You suggest keeping "psychic demon-smacking skills", and getting rid of "pet." EE's version does both.

As for the ass-kicking, their powers are mental. Psychic demon smacking is more believable than kicking the ass of the world's biggest living demon. This is not a metaphoric ass-kicking; it's an "old fashioned" ass kicking, which means physically beating him up.

I'm more inclined to wonder whether the voice is appropriate. It's the right voice for a comedic western, which this may be, but it's possible the book is more serious, what with the threat of demons devouring people's souls. You may not want to give the impression it's a light fantasy if it's a dark fantasy.

stick and move said...

"I almost posted anonymously (Well, OK, you get my drift) because, yes, I'm going to say it: I disagree with EE."

It's been a pleasure, Phoenix... You can still drop by and read the posts...

Lauren said...

Is anyone else with me that they wanted to see a novel about plot #1?

And on a side note, yes, I know a girl named Toby.

phoe...no wait... anonymoose said...

Well, Stick and Move, it was a fun ride while it lasted.

Maybe I can still slip the odd comment by when EE isn't paying attention to his email...

Dave said...

I actually thought GTP #3 was a great joke until I realized that it was the only plot substantial enough for a novel.

Do the carnivorous reptiles have cute names? Like - Allie and Crocker? I just resurrected a love scene for a reptile from one of my stories for EE's Blog, Are these perhaps bipedal reptiles?

If I read this on the back cover of a book, I would think it's YA. The last thing I read liek this for adults was Hitchhiker's Guide and Long Dark Tea-time of the Soul.

As for "psychic demon smacking" well the only thing more colloquial would be "Psychic demon smack Down with Bobby Flay". In that case, the carnivorous reptiles would be surf and turf!

lead by example said...

EE: "While people do declare other people plum crazy"

Only if they're nitwits. The rest call them plumb crazy.

Zornhau said...

I'd buy the book. The concept rocks.

Bernita said...

"plum crazy?"
Ouch.
Or should I say "goldarnit" or "dagnabit?"
At least you didn't write "paw."
Otherwise, it sounds like fun.

Rei said...

"it's up to Toby and Otter to keep the demon from glutting on humanity like a fox in a hen house"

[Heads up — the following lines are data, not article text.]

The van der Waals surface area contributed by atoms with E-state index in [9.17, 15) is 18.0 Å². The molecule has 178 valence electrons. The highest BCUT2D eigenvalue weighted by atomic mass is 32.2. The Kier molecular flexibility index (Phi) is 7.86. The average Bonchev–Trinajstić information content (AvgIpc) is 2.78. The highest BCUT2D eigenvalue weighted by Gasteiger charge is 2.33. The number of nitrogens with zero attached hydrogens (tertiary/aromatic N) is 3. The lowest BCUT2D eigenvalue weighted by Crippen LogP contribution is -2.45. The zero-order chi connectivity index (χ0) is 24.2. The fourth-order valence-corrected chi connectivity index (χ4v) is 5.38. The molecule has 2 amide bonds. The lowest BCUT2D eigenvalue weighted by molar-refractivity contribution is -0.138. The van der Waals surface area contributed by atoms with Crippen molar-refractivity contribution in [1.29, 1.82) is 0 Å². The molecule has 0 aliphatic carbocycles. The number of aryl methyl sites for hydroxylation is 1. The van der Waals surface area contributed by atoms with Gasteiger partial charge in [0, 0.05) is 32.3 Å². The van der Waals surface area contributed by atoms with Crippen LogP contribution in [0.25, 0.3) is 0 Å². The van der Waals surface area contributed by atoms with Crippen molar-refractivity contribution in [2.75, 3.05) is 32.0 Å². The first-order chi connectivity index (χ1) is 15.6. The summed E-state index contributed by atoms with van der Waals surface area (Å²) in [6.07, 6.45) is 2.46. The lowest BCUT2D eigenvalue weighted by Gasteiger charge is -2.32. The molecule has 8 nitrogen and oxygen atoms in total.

... using their honed metaphor-mixing skills! ;)

Seriously, though -- the book does sound interesting.

pjd said...

"it's up to Toby and Otter to keep the demon from glutting on humanity like a fox in a hen house"

I knew a guy who used to get busy at work and then say, "I've been running around with my head cut off all morning."

Sorry, author, this isn't my cup o' tea. I think the query did a pretty good job, and I like EE's version better. I'm guessing the reason it's 134,000 words is because you keep throwing in new sidekicks until you have a roving freak show. Is there an opportunity to eliminate some of them and shorten the work?

g'luck

Twill said...

The word "military" clanged for me. Put in a period term instead - "troops" or "cavalry" or something.

The "Arzaccian natives" line had similar problems for me. If you're writing in the 1870-1890 period, and they are Native Americans, then it would be "Arzaccian Indians" or "Arzaccian tribe". If not, then you need to explain what the heck they are.

sylvia said...

"But ya gotta keep "ass-kickin'" if that's the spirit of the book."

I thought exactly this when I read EE's rewrite.

I've been thinking about the advice "show me your voice in your query" which I am very clear I did NOT do in the Faerie Dream query that was posted here.

This query showed me what that advice meant. I am not saying it was perfect the way it was, and I agree with most of EE's changes, but I think the author, upon rewriting this query, needs to make an active attempt to retain that voice.